Let’s now revisit the constructor we omitted earlier.

The constructor takes the HttpResponseMessage and builds up useful information based on it – i.e. setting the “sucess” or “error”, and also calculating the number of returned results.

Note, if single item is requested (via regular Get(int id) type of action, not OData) it will show 1 total result, because that’s how many matches there were. Total results is greater than returned results only if you filter data with OData.

Adding support for OData and IQueryable

All of this wouldn’t be very useful if we didn’t add our key functionality, which is “total results”. To do that, we need to introduce a new attribute filter, CustomQueryableAttribute, inheriting from QueryableAttribute.

We’d then decorate all IQueryable actions with it.

We override the method IQueryable ApplyResultLimit(HttpActionExecutedContext actionExecutedContext, IQueryable query), which gives us access to IQueryable prior to applying the filtering. What it means, is that we can easily save aside the total number of results of the IQueryable and then use it later in our Metadata object.

We use a bit of a hack here, since I save that in a custom header field “originalSize”. In the MessageHandler later on, we will read that value from the headers and remove it so that they don’t get sent to the client – so it only saves the purpose of transporting a variable from the ActionFilter to the MessageHandler. If you want to pass data between two ActionFilters you could use ControllerContext.RouteData.Values, but for our scenario I couldn’t find a better way.

Now we need to update the MessageHandler, to make it aware of the “originalSize”:

So we read the header value and get rid of the redundant header key.

Registering handler, decorating methods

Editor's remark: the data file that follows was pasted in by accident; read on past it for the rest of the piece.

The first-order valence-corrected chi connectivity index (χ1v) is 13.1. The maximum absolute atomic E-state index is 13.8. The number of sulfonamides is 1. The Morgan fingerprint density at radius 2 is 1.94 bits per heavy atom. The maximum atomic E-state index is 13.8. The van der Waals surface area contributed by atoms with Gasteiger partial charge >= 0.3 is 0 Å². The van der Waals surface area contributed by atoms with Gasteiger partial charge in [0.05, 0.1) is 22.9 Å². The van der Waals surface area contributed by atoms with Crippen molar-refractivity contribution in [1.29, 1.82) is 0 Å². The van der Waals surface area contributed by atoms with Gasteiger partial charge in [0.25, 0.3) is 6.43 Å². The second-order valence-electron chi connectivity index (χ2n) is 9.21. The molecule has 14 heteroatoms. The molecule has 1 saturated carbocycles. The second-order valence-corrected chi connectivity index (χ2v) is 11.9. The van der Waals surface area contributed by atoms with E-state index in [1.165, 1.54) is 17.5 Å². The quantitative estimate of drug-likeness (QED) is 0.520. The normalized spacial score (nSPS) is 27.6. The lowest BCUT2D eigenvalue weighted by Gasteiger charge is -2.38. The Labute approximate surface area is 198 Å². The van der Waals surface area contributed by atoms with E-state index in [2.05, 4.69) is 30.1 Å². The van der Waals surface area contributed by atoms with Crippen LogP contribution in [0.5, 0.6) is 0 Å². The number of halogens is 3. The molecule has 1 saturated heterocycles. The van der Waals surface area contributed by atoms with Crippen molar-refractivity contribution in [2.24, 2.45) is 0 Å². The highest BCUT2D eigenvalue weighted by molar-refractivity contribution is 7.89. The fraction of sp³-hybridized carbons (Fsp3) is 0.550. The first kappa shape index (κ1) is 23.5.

The final thing to do is to register the handler, so in App_Start we add:

For testing, I get rid of the XmlFormatter as well.

We also add our custom queryable filter to all Action’s returning IQueryable:

Running the application

Everything is ready, so let’s roll.

First let’s get all Urls:

Let’s test OData:

Now let’s get a single Url:

Now, just to show that this doesn’t really on any strong types, let’s add a new repository with Blog objects.

Summary & source code

Hopefully someone will find the functionality described here useful. It can be obviously extended further, and optimized (perhaps someone can figure out a better way to handle DataContractSerializer).

Anyway, I had fun writing this, hope you had fun reading. Till next time!

source code on Github

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  • Richard Reukema

    How about changing that time stamp to DateTimeOffset, allowing for the client to convert the time into their own local time….

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  • chad wackerman

    Many of these fields belong in the HTTP headers not the body. Especially “last modified.” If you do it right, you get caching through CDN, Proxy, etc. for free.

    Look at how Amazon, Microsoft (Azure) and others do it. Don’t reinvent HTTP.

    • Filip W

      I think you are totally missing the point here. Headers, that’s a completely separate topic. Caching that’s another story and not the purpose of this article! Amazon or Azure has nothing to do with it. I do not present here a complete ready to production API service!

      What I am doing is merely enriching the response body with some useful information for the client. And believe me, this is not my half-baked idea, since if you call any API these days, say Twitter API or ESPN API or any other, you’d see that each of those return “Results” as a property of a response, rather than the response alone, and alongside that, other properties which contain all kinds of information about paging, execution time, results limit, service status and so on (the point of this article).